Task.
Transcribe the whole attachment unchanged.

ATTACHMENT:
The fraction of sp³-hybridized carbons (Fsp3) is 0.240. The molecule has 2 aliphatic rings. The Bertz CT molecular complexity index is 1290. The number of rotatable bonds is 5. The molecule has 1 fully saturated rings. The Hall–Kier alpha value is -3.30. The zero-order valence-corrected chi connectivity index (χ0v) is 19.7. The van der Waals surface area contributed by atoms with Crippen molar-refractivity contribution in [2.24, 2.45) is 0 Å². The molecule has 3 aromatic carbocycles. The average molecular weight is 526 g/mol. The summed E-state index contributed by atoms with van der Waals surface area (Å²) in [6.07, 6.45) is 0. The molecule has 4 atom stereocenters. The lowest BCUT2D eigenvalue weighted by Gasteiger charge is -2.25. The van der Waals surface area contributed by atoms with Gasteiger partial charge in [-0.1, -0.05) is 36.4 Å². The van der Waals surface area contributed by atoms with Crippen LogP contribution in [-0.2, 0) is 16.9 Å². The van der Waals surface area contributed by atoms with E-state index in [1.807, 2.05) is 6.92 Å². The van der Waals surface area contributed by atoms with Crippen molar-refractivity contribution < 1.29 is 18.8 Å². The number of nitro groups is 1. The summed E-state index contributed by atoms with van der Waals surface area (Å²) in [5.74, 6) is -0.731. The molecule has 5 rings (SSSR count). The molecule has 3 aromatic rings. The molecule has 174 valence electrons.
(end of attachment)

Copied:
The fraction of sp³-hybridized carbons (Fsp3) is 0.240. The molecule has 2 aliphatic rings. The Bertz CT molecular complexity index is 1290. The number of rotatable bonds is 5. The molecule has 1 fully saturated rings. The Hall–Kier alpha value is -3.30. The zero-order valence-corrected chi connectivity index (χ0v) is 19.7. The van der Waals surface area contributed by atoms with Crippen molar-refractivity contribution in [2.24, 2.45) is 0 Å². The molecule has 3 aromatic carbocycles. The average molecular weight is 526 g/mol. The summed E-state index contributed by atoms with van der Waals surface area (Å²) in [6.07, 6.45) is 0. The molecule has 4 atom stereocenters. The lowest BCUT2D eigenvalue weighted by Gasteiger charge is -2.25. The van der Waals surface area contributed by atoms with Gasteiger partial charge in [-0.1, -0.05) is 36.4 Å². The van der Waals surface area contributed by atoms with Crippen LogP contribution in [-0.2, 0) is 16.9 Å². The van der Waals surface area contributed by atoms with E-state index in [1.807, 2.05) is 6.92 Å². The van der Waals surface area contributed by atoms with Crippen molar-refractivity contribution < 1.29 is 18.8 Å². The number of nitro groups is 1. The summed E-state index contributed by atoms with van der Waals surface area (Å²) in [5.74, 6) is -0.731. The molecule has 5 rings (SSSR count). The molecule has 3 aromatic rings. The molecule has 174 valence electrons.